Despite the clear advantages of cloud, enterprises can be skittish about getting “trapped” in a public cloud vendor. But unfortunately, this may prevent them from achieving success in the cloud, a new survey finds.
According to a Logicworks survey by Wakefield Research, 78% of IT decision makers believe that concerns about vendor lock-in prevent their organisation from maximising the benefits of cloud resources. This means that the majority of IT leaders consciously choose not to fully invest in cloud because they value long-term vendor flexibility over long-term cloud success.
The cost of avoiding lock-in
The study confirms reports by Gartner, Fortune and others that cite IT executives who believe the overwhelming market dominance of public cloud players like Amazon is a negative; to combat this, these companies use core services like Amazon EC2 and S3 but stay away from “higher level” managed services like databases and orchestration tools. The perception is that if you use AWS’ basic services and build your own management tools, you can pick up and leave Amazon more easily.
The trouble is that there is a cost to this choice. The benefit of the public cloud is not just outsourced compute and storage. It is that public cloud providers like AWS have spent the last 10 years building advanced, scalable infrastructure services—and they release hundreds of updates to these services every year. You do not have to build your own version of these services, you never have to upgrade your cloud to get these new features, you do not have to patch them or version them. They just show up.
Also, if you build your own queuing, notification, networking tools, etc. that you can get from AWS, you spend the same amount of time — if not more — upfront building or re-architecting your own tools. Then you have to manage those tools, update them, and improve them over time.
The other option is to run “multicloud” — use two or more public cloud vendors and/or PaaS providers, so that you can leave one or the other at any time. While only a small number of enterprises currently take this approach, it seems to berising in popularity. The problem with this approach is that cloud vendors have no incentive to make the seamless transition of data between clouds possible, and many thought leaders claim the “interoperable cloud” is a dream. In reality, multicloud can be complicated, messy, and result in applications built to the lowest common (cloud) denominator.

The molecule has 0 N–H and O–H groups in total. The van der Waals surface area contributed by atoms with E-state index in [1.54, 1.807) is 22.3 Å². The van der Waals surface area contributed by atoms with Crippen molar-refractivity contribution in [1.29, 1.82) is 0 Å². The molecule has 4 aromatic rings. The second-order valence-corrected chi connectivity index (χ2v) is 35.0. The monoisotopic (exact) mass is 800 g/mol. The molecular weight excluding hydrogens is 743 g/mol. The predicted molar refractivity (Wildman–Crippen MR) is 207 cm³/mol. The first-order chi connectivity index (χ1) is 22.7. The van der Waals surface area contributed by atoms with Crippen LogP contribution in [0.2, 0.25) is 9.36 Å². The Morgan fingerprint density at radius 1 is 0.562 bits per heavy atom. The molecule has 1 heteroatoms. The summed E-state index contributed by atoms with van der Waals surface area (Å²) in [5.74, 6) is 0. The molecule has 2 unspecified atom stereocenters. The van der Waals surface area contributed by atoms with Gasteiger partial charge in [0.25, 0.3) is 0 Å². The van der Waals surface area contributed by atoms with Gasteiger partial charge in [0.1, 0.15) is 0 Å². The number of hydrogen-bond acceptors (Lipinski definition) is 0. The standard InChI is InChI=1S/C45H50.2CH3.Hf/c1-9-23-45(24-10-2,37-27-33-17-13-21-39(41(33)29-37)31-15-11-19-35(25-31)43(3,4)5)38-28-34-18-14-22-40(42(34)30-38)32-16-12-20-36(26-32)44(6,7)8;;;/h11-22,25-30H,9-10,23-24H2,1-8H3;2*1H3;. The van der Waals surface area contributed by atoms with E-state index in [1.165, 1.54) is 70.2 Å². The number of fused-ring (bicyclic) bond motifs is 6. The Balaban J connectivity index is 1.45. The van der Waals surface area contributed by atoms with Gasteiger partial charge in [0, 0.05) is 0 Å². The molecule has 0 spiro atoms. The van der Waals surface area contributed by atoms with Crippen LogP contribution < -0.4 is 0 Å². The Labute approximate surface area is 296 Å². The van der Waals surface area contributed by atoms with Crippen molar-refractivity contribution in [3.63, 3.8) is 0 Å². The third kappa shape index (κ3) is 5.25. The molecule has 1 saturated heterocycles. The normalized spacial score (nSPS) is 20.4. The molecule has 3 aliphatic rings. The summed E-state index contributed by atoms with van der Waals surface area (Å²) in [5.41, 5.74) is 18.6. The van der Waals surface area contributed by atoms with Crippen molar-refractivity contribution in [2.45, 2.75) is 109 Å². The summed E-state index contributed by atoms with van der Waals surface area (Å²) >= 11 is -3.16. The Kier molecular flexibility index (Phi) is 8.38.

Alternative paths to cloud success
Is there a way to balance vendor lock-in fears with manageability? To avoid vendor-lock in while still reducing the complexity of IT management? The answer is not about keeping one foot out of the cloud, but about fully embracing a new way of managing IT. The real challenge in migrating to any IaaS platform is not the technology itself but the governance models, cost control measures and the processes your systems and development teams use to work together. The hard part is evolving the role of central IT as not just purchaser and governance body, but an engine of continuous development and change.
The cloud gives IT teams an opportunity to work with infrastructure as code, which means that infrastructure can be versioned, tested, repeatable, and centrally managed. Central IT can develop an infrastructure system, create a template from it, and establish guardrails for the evolution of that template by multiple business units. Usually this takes the form of a security playbook or service catalog, where users can launch resources from pre-formulated templates in which security best practices are embedded. This follows the service-oriented IT model where central IT becomes the service provider or PaaS platform through which IaaS is ingested.
When you implement templatization (AWS CloudFormation, Terraform) andconfiguration management, you build a set of management standards that will serve you in every IaaS platform. You just have a JSON file that controls virtual resources and could theoretically be configured to build any cloud resource with any vendor. Any work you do on this front will make it easier to manage or migrate in or out of your cloud.
Why is central IT the key player in preventing vendor lock-in? It is all about defining standards that transcend the boundaries of platforms or cloud vendors. Getting the platform wrong can cost you three months of work. Getting the standards right will serve you for years to come. If you ever need to migrate out of your primary cloud provider, you will have a central entity that knows where workloads live and can intelligently recreate practices on a second platform.
The future of vendor lock-in
Vendor lock-in will never be absent from IT. IT management is too complex; it will always be easier/more cost-effective on some level for organisation to use a vendor’s tools or resources than to build their own. Vendors are vendors — they want you to stick around. The key is not to defend your organisation by avoiding cloud, but by rethinking the way you manage IT all together.
In the end, intelligent cloud management allows you to maximise the benefits of the cloud without getting stuck in one vendor. When you get the people and process right, changing the technology is not so daunting.
The post Vendor Lock-In is Big Roadblock to Cloud Success, Survey Finds appeared first on Logicworks Gathering Clouds.